Conny Waters - AncientPages.com - Scientists from the University of Zurich examined a unique leather scale armor from the grave of a horseman in northwest China. The style and construction suggest that the tank was made between the 6th and 8th centuries BC in the Neo-Assyrian Empire and was transported to China from there.
The old leather scales armor could be dated to the period between 786 and 543 BC. (Image: DL Xu, P. Wertmann, M. Yibulayinmu)
An almost completely preserved leather scale tank was first discovered in 2013 in the grave of a 30-year-old man near today's city of Turfan in northwest China. Due to the extreme drought, the find was able to last for thousands of years and provided the international team headed by Patrick Wertmann from the Asia-Orient Institute at the University of Zurich with new knowledge about the spread of military technology in the first millennium BC.
Scale armor protected the vital organs like a second skin, but without restricting the fighters' freedom of movement. Like the scales of a fish, the overlapping rows of plates were sewn onto a solid surface. Due to the costly materials and the elaborate production, such armor was valuable and was considered a privilege of the elite. They were seldom given to the warrior in the grave. In ancient times, however, with the emergence of powerful states and large armies, inexpensive, effective armor made of leather, bronze or iron had to be developed for simple soldiers as well.
Standardized production for the cavalry army
The scientists were able to date the old armor to the period between 786 and 543 BC using radiocarbon dating. Originally a total of 5444 small and 140 large cowhide scales were used for the production. Together with leather cords and the inner lining, the total weight was 4 to 5 kilograms. The shape is reminiscent of a vest that protects the wearer's upper body in the area of the chest, groin, sides and lower back. The tank could be put on quickly and independently and was suitable for different body sizes.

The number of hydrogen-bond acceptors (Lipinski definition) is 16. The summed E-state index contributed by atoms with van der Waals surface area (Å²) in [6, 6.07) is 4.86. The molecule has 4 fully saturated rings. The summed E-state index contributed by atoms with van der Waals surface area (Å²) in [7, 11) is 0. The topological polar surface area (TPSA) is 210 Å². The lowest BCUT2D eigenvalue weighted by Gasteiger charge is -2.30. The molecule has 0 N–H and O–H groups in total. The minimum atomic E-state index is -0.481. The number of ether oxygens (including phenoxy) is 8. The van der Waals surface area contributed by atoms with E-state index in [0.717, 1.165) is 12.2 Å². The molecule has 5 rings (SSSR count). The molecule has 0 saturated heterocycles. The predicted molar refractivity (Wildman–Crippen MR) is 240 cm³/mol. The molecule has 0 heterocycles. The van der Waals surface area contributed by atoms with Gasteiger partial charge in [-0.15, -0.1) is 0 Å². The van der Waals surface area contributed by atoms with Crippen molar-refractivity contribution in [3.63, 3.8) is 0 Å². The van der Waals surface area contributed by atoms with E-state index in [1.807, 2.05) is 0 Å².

“The find is a professionally manufactured mass product,” summarizes Wertmann. When the wars in the Middle East were increasingly fought with horse chariots, special armor for mounted soldiers was developed from the 9th century BC and later belonged in standardized form to the typical military equipment of the New Assyrian Empire, which extends over parts of what is now Iraq, Iran , Syria, Turkey and Egypt.
Two armors for different uses
Although the find of the 2700-year-old scale armor is unique in the entire area of northwest China, a second piece of contemporary armor of unknown origin in the Metropolitan Museum of Art New York (MET) shows stylistic and functional similarities. The two armors could have come from different military units in the same army: that of Yanghai may have been used by the cavalry, the other by the infantry.
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Whether the wearer of the Yanghai armor was himself a foreign soldier who was in the service of the Assyrian army and brought the equipment home, or whether he captured the armor from someone who was there, cannot be clarified. "Even if the exact route of the scale armor from Assyria to northwest China can no longer be reconstructed, the find is clear evidence of the military technology transfer across the Eurasian continent in the early first millennium BC," says Wertmann.
Written by Conny Waters - AncientPages.com Staff Writer